poor unlucky lucy
When Lucy died—at that precise moment—everything changed.
She used to say she was just a k away from lucky, that was always the joke though all things considered it wasn’t particularly funny. No one ever wanted to point out that what she really meant she was unlucky.
I had a three AM conversation at the bottom of a bottle of whiskey with someone who told me in a whisper her theory that Lucy’s death unleashed all that unluck out on the rest of us again. It sounded reasonable at the time but questionable in the hungover morning light.
Other people say she’s a classic vengeful spirit, bitter and annoyed by her passing to the point of harassing the living about it out of spite.
It probably doesn’t matter what the cause is, though, since there doesn’t appear to be a solution.
We leave her notes and pearls and almond cakes, but nothing works.
There’s talk about needing larger sacrifices. It must be done, they say, but so far no one has volunteered.
About flax-golden tales. Photo by Carey Farrell. Text by Erin Morgenstern.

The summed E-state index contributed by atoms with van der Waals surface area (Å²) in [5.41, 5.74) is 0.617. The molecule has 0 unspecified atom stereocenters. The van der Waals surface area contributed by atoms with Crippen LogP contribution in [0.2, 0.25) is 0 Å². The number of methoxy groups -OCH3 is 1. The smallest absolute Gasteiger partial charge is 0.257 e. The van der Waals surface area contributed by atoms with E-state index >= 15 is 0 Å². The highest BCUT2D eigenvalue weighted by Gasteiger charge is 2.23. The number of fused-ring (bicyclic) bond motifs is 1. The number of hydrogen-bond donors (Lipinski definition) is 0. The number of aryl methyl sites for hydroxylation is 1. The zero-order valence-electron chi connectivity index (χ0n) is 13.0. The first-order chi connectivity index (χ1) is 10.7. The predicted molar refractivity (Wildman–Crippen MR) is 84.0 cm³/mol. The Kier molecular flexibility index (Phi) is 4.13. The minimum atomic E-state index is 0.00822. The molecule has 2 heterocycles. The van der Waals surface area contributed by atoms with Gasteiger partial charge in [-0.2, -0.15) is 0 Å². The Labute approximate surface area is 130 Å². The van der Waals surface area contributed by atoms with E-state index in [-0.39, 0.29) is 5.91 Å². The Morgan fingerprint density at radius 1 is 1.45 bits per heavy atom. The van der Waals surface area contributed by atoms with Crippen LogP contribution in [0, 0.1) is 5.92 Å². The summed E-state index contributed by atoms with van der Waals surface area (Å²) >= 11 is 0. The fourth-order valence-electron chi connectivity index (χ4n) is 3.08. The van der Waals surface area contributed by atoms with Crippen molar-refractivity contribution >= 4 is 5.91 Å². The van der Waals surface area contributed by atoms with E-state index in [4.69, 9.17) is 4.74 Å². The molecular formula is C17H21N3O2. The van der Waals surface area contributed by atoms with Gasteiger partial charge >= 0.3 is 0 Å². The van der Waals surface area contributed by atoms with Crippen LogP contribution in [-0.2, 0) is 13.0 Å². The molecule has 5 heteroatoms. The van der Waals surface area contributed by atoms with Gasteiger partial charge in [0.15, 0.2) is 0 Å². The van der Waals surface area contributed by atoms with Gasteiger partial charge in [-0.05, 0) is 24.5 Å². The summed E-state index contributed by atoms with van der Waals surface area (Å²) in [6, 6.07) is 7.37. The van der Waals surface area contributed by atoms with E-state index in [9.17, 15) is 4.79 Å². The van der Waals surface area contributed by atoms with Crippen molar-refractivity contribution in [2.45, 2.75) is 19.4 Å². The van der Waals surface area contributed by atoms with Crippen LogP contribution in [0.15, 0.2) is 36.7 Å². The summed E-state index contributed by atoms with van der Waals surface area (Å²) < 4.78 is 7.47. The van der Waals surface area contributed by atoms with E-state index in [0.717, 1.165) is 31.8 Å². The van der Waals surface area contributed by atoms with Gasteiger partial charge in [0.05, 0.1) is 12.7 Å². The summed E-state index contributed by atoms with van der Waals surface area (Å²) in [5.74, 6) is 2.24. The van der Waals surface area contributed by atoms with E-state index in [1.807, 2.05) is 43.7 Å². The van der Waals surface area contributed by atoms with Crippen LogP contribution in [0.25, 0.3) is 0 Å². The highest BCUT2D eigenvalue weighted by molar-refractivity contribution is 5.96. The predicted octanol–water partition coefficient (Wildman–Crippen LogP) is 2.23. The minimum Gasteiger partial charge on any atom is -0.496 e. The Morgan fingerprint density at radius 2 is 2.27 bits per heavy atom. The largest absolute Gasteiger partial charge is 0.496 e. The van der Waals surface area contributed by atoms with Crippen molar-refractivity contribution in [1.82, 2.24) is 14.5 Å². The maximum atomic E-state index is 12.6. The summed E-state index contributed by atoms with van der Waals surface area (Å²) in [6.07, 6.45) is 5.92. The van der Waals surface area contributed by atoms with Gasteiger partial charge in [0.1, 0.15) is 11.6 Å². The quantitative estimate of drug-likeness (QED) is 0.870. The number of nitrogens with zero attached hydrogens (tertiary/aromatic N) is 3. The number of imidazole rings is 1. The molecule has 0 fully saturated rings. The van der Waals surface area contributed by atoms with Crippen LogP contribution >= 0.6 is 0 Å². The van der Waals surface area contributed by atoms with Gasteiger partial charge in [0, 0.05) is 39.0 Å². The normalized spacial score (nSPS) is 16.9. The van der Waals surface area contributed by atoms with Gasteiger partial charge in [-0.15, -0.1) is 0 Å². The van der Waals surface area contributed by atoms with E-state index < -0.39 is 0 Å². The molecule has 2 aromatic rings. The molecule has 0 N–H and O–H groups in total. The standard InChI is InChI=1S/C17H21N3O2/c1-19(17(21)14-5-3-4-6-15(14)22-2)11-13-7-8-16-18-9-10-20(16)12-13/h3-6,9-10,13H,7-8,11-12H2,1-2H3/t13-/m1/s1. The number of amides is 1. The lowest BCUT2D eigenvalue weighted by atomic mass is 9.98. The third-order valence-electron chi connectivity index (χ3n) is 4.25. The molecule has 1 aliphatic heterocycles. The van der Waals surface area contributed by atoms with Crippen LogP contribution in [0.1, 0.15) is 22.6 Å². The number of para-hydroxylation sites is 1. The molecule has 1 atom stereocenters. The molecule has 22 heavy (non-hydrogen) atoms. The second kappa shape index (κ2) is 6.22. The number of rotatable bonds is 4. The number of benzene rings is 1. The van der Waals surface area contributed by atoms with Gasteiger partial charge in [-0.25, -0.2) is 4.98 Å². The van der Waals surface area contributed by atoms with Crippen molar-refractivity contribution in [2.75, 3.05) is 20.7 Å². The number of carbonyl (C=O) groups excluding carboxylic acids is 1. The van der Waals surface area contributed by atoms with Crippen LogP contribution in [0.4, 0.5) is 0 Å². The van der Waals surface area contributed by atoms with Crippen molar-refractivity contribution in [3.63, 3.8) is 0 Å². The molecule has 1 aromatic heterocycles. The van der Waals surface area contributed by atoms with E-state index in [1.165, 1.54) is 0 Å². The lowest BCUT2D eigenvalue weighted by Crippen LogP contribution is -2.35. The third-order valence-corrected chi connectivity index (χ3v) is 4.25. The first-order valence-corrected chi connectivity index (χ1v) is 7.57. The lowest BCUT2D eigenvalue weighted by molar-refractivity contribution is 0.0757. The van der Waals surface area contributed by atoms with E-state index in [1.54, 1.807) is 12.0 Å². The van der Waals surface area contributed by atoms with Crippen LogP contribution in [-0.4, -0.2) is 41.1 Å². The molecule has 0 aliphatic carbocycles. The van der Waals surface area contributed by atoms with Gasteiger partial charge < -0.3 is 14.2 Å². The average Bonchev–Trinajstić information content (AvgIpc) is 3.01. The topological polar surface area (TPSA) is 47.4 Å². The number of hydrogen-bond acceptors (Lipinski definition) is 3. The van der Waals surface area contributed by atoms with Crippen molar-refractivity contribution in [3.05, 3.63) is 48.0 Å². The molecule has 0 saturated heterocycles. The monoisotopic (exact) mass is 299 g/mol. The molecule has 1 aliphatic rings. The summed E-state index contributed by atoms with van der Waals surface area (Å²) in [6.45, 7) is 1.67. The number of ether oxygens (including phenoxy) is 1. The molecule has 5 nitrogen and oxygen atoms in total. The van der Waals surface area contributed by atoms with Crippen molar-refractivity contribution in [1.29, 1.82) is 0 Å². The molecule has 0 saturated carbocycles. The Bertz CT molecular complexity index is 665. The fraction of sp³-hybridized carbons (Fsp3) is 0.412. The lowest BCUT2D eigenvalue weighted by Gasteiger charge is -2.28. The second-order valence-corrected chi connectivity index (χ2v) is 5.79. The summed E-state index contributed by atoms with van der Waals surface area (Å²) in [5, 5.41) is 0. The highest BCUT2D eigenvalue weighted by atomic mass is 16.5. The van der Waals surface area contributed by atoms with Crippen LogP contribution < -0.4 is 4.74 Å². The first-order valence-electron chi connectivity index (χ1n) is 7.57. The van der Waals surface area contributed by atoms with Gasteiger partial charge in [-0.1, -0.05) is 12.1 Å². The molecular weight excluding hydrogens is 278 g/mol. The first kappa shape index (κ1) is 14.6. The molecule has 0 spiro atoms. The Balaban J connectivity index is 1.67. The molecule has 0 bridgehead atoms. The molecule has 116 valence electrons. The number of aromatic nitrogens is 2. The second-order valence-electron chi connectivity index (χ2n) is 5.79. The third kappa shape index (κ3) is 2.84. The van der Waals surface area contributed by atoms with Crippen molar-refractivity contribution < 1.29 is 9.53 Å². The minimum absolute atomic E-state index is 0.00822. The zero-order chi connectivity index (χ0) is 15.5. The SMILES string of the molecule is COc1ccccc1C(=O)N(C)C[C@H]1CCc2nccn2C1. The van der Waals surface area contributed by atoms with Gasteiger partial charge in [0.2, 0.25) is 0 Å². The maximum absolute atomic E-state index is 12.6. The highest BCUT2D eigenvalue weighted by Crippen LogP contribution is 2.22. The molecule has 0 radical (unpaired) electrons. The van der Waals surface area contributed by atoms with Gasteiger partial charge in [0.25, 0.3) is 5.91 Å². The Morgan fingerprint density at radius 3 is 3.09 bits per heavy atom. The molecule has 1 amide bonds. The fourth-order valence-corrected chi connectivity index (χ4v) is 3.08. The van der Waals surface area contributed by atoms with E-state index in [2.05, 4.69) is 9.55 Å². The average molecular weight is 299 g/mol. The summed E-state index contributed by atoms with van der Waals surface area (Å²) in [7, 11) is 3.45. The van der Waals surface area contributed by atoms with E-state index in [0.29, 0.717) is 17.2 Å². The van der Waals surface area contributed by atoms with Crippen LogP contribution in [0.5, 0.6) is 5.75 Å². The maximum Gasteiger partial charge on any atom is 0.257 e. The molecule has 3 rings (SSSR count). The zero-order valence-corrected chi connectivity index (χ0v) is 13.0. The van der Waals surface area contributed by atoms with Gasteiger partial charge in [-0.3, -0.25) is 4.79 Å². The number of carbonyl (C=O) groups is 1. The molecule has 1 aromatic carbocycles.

Steve Capell · November 5, 2011 at 8:48 am
I so enjoy your writing style and the Golden Flax tales are real treasures! Have you ever thought about publishing a picture book filed with with these treasures that would set upon the desk of those that read for pleasure.
I somehow feel the book setting there upon my desk only if the the treasures were taken to the press. Love your writing … wishing you many blessings.
Kate · January 5, 2012 at 10:31 pm
So, two things. One, I have that Shel Silverstein poem on a custom made print hanging above my fireplace, which is the first thing people see when they walk in my front door. That’s mostly just trivia. Two, I am on page 303 of the Night Circus, and the primary reason I am sitting here reading all of your flax golden tales is because I don’t want to keep reading your book, because if I keep reading it, it will end, and then where will I be? So I am sitting here adding unrelated chapters you could say, just so that that circus can keep existing a little bit longer. But now my soup is boiling (for the second time, because I forgot about it after I turned it off the first time when I started reading these – you see what you do?) and now I cannot stay out of the book any longer. But when it’s over, I’m going to need a lot more than soup.
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